- Russian President Vladimir Putin stripped down to his trunks and dunked himself in freezing water in an Orthodox Christian ritual to mark the feast of Epiphany.
- The temperature was -6 C or -21 F.
- Putin is up for reelection in March, and widely expected to beat out the communist party.
The FBI is investigating whether a top Russian banker with ties to the Kremlin illegally funneled money to the National Rifle Association to help Donald Trump win the presidency, two sources familiar with the matter have told McClatchy.
FBI counterintelligence investigators have focused on the activities of Alexander Torshin, the deputy governor of Russia’s central bank who is known for his close relationships with both Russian President Vladimir Putin and the NRA, the sources said.
It is illegal to use foreign money to influence federal elections.
It’s unclear how long the Torshin inquiry has been ongoing, but the news comes as Justice Department Special Counsel Robert Mueller’s sweeping investigation of Russian meddling in the 2016 election, including whether the Kremlin colluded with Trump’s campaign, has been heating up.
- Billionaire George Soros hit back against nationalist critics in an interview with the Financial Times.
- Soros said criticism and smear campaigns would not stop his organisation the Open Society Foundation’s work promoting a liberal agenda.
- He said he believed Putin was behind many of the attacks against him.
LONDON – Billionaire investor George Soros said he would continue to fight the spread of nationalism, which has become the world’s “dominant ideology,” in an interview with the Financial Times.
Soros spoke about the recent attacks made against himself and his organisation the Open Society Foundation (OSF) by those he considers enemies to his liberal agenda, but said he has no plans to relax his efforts.
A Swedish comedy and rap duo has been acquitted of building a makeshift gay bar in 2015 on a plot of land in Finland owned by Russian president Vladimir Putin to protest against Russia’s anti-gay laws.
The court on Aland islands off the southwestern Finnish coast rejected Thursday a Russian charge against Frej Larsson and Simon Gardenfors, the local Nya Aaland daily said. The Russian charge said the two unlawfully constructed on the grounds of Putin’s summer residence and demanded a fine.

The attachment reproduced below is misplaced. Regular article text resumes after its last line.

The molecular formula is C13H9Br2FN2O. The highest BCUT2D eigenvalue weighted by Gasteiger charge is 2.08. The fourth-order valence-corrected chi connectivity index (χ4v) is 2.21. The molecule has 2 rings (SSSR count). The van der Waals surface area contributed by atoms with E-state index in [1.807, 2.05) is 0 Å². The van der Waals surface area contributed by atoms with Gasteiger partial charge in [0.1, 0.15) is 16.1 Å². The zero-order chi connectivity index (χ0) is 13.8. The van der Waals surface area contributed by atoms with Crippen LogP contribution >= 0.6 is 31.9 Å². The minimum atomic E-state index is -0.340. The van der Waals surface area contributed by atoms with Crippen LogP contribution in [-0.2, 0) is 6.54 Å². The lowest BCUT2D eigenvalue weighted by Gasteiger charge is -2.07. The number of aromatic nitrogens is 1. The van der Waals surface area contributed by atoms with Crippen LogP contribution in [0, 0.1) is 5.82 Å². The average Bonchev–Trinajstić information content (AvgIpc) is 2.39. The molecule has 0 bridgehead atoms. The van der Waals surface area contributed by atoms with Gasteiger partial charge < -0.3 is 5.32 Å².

The local government in Washington, D.C., has approved a measure to rename the street in front of Russia’s embassy after slain Russian opposition leader Boris Nemtsov.
In separate votes on January 9, the District of Columbia Council passed the Boris Nemtsov Plaza Designation Act in its first reading and unanimously approved the renaming “on an emergency basis” pending final adoption of the permanent legislation.
The city initiative renames the block of Wisconsin Avenue that is home to the Russian Embassy in honor of Nemtsov, a reformist politician and fierce critic of President Vladimir Putin who was shot dead on a bridge near the Kremlin in 2015.
Former Olympic gymnastics champion to quit as MP in Russian president’s party to take control of National Media Group
Alina Kabayeva, a former Olympic gymnastics champion long rumoured to be Vladimir Putin’s girlfriend, has been appointed to run a major pro-Kremlin media group.
Kabayeva spent more than six years as an MP, one of many high-achievers in the sports and entertainment fields to represent Putin’s United Russia party, before announcing on Monday she was stepping down from parliament to take up control of the media holding.
MOSCOW (Reuters) – A Russian historian whose exposure of Soviet leader Josef Stalin’s crimes angered state officials is due to begin enforced psychiatric testing this week amid fears he will be falsely declared insane, his lawyer said on Tuesday.
Yuri Dmitriev, 61, is on trial in northwest Russia on charges brought by state prosecutors of involving his adopted daughter, then 11, in child pornography, of illegally possessing “the main elements of” a firearm, and of depravity involving a minor.
Some of Russia’s leading cultural figures say Dmitriev was framed because his focus on Stalin’s crimes – he found a mass grave with up to 9,000 bodies dating from the Soviet dictator’s Great Terror in the 1930s – jars with the latter-day Kremlin narrative that Russia must not be ashamed of its past.